Even in a seller’s market, your house is not guaranteed to sell quickly. It could take several weeks or several months to start getting offers. It all depends on the characteristics of your home, the demand, and ultimately, the listing price. While your home sits on the market, the best thing to do is be patient. Communicate your expectations to your real estate agent but stay open to making changes (including price drops) that could help the house sell more quickly.
Things to do after accepting an offer
|Sign the purchase agreement
|Address due diligence repairs
|Start packing your things
Sign the purchase agreement
After you formally accept the buyer’s offer, it’s time to sign the purchase agreement. This is a document that the buyer and seller both sign, which outlines the terms and conditions of the sale. This document legally binds the buyer to the transaction, assuming the terms and conditions are met. Before signing this document, it’s important to review it with your Realtor and a real estate attorney to make sure it’s accurate.
Address due diligence repairs
It’s common for a buyer to only agree to purchase your home after certain contingencies are met or repairs made. For example, you might agree to replace broken appliances or fix a section of the roof that’s damaged. Before you officially close on the house, you must make these repairs, which are outlined in the purchase agreement. If you don’t make the agreed-upon repairs, the buyer has legal grounds to walk away from the deal.
Start packing your things
If you’re still living in the home, now is the time to start packing your belongings. The closing process generally takes anywhere from 30 to 50 days, so you have a good amount of time to pack and organize before you need to be out of the house. In addition, you and the buyer might agree to a specific move-out date depending on your respective residential situations. However, it’s usually better to start packing sooner than later so you can prepare for closing.
Things to do for closing
|Get your documents together
|Hire a cleaning crew
|Do a final walk-through
|Shut off the utilities
Get your documents together
When you attend the closing, you’ll probably be asked to bring some house-related documentation (in addition to the keys). Here are some of the documents you should be prepared with:
- Documentation confirming repairs were made
- Garage door openers and codes
- Cashiers check (if you are paying for a portion of the buyer’s closing costs)
- Utility bills
- Property tax documents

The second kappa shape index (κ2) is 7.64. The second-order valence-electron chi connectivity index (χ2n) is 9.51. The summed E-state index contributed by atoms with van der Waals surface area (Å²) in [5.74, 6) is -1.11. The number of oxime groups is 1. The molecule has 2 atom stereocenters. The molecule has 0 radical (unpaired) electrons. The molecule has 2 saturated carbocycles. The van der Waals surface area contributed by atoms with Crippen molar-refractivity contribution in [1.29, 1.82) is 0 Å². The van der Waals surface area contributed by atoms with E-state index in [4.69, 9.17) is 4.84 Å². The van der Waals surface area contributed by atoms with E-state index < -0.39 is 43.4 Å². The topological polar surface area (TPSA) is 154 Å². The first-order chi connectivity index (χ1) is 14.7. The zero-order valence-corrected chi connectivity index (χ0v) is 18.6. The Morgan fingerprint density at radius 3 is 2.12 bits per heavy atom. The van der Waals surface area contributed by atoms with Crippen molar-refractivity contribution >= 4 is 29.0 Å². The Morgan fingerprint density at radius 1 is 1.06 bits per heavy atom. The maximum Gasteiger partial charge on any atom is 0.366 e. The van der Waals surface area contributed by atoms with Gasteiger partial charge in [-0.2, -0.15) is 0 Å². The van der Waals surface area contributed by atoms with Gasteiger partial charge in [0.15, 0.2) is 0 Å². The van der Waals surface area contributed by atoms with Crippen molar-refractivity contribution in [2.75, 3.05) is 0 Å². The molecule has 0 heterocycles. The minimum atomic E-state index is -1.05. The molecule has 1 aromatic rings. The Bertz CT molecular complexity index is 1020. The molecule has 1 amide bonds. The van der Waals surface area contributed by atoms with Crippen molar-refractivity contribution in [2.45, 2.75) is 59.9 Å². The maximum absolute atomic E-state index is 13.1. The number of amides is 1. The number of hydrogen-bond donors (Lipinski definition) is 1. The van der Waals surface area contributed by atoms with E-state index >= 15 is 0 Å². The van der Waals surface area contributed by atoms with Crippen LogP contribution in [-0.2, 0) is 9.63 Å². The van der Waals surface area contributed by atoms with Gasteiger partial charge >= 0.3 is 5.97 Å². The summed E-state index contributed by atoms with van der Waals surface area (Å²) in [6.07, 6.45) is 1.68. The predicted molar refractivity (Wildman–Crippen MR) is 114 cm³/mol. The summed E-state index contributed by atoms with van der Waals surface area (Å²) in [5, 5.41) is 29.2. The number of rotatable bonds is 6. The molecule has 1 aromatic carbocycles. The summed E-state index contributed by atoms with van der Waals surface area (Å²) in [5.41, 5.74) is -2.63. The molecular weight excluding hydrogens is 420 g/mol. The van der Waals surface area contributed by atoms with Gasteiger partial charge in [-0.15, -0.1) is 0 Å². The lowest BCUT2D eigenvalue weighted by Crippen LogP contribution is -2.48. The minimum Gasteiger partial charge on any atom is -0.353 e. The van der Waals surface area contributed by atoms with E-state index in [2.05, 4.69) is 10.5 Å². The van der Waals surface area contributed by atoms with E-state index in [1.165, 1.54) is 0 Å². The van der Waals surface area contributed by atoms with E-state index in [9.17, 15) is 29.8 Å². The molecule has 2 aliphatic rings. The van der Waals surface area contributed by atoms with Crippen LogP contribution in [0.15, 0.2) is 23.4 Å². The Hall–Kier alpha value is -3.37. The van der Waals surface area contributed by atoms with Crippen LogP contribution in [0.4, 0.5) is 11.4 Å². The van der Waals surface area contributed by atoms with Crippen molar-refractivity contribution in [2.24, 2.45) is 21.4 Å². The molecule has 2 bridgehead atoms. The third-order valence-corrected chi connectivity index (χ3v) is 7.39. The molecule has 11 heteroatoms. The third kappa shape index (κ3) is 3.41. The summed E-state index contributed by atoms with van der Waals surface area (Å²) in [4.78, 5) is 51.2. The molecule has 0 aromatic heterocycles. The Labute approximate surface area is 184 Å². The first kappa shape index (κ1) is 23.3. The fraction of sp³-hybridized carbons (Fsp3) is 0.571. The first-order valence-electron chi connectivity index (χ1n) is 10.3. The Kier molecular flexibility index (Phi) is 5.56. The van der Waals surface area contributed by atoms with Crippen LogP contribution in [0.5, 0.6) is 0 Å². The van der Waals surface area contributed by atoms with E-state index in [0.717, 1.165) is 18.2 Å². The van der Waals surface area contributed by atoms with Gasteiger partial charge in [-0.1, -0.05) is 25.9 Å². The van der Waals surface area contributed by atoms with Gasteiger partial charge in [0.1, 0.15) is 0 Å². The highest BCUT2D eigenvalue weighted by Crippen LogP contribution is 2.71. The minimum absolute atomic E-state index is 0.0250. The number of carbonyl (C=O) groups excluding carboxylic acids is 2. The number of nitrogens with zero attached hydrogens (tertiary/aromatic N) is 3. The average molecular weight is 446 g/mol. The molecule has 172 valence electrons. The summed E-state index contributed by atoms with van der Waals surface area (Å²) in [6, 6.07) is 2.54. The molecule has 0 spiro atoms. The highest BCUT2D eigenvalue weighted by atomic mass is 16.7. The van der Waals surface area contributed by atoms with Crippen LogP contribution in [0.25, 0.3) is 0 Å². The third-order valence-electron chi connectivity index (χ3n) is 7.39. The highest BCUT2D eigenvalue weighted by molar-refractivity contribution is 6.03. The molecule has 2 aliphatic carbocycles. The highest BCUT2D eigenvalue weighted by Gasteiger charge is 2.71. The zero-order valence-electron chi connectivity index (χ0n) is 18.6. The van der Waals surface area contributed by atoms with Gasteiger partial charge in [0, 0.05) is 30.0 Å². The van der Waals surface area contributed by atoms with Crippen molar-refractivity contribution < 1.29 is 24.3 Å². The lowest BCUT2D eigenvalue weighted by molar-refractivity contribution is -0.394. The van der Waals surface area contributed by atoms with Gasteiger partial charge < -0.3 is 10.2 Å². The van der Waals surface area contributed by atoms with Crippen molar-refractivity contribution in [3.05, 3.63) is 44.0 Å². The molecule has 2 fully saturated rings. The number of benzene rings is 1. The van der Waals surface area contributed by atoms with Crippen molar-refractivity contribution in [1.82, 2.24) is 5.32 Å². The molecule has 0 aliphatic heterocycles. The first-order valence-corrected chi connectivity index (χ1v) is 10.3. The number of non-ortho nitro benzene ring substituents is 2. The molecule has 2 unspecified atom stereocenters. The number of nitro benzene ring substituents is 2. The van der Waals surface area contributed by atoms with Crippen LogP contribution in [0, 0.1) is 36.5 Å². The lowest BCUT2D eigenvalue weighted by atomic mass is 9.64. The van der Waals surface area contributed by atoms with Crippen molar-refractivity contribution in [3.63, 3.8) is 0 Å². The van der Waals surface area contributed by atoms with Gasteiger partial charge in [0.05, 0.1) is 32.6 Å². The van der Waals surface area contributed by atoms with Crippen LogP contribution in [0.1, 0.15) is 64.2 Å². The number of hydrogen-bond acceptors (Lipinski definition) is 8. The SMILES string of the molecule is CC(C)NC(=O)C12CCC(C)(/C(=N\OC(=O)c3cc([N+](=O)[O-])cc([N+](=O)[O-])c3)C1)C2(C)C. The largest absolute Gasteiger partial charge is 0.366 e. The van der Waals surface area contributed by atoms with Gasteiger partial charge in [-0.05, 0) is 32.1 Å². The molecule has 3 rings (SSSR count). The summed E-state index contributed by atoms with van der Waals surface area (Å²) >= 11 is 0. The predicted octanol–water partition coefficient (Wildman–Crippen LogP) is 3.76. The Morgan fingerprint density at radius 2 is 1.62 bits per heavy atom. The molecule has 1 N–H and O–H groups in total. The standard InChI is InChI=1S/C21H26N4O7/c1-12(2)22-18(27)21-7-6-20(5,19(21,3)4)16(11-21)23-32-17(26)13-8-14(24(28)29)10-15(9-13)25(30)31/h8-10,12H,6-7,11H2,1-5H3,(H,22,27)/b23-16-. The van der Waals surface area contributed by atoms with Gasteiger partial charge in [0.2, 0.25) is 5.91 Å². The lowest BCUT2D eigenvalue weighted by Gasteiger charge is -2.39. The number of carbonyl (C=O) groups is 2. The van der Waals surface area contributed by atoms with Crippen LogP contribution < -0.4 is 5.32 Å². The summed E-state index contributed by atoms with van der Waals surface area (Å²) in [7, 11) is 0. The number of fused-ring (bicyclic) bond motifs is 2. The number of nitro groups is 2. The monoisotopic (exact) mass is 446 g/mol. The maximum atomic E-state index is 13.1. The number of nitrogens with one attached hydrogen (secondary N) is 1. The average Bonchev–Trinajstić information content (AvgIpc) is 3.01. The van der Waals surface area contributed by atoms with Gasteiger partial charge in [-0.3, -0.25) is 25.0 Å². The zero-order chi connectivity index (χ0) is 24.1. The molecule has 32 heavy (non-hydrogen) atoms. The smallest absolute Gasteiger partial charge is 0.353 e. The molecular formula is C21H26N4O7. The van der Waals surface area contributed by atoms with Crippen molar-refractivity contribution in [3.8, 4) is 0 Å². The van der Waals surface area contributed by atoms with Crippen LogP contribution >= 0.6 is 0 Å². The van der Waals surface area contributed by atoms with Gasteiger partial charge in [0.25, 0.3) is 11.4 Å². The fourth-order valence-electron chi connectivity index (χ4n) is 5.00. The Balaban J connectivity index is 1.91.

- Warranties for home appliances or home warranty
- Instructions for operating smart home or security systems
Hire a cleaning crew
After all your belongings are boxed up and out of the house, you might consider hiring a professional cleaning crew before the new owners move in. In the purchase agreement, sellers are generally required to make the home “broom clean” before officially vacating. That means sweeping and mopping floors, cleaning out the refrigerator, dusting vents and ceiling fans, and vacuuming tight corners and under appliances.
Have the final walk-through
It’s customary for buyers to do a final walk-through of the property within a business day prior to the closing date. It allows them to confirm that all promised repairs were made and that the house is in the same condition it was in when they agreed to purchase it. The buyer can test appliances and home systems, open and close all doors, etc. As the seller, you don’t need to be present for the final walk-through, but know that it’s something that the buyer may request.
Shut off the utilities
The day after closing, and after you have fully moved out, you should shut off the utilities, Wi-Fi and cancel any subscriptions. This is especially important if the home will sit empty for a while before the new owner moves in. Contact your gas, water, sewer, electrical and cable/internet companies and terminate your service, or move the service to your new place (if the municipality serves the area). The new homeowner is responsible for setting up their own utilities when they move in.
Summarizing the home-seller’s checklist
Selling your home is a big decision and it’s often a lengthy process. To reduce the stress, understand what will happen during every step of the process and make sure to stay informed. Using a checklist for selling a house can help you stay organized and prepare for what’s to come, from initial listing to closing day.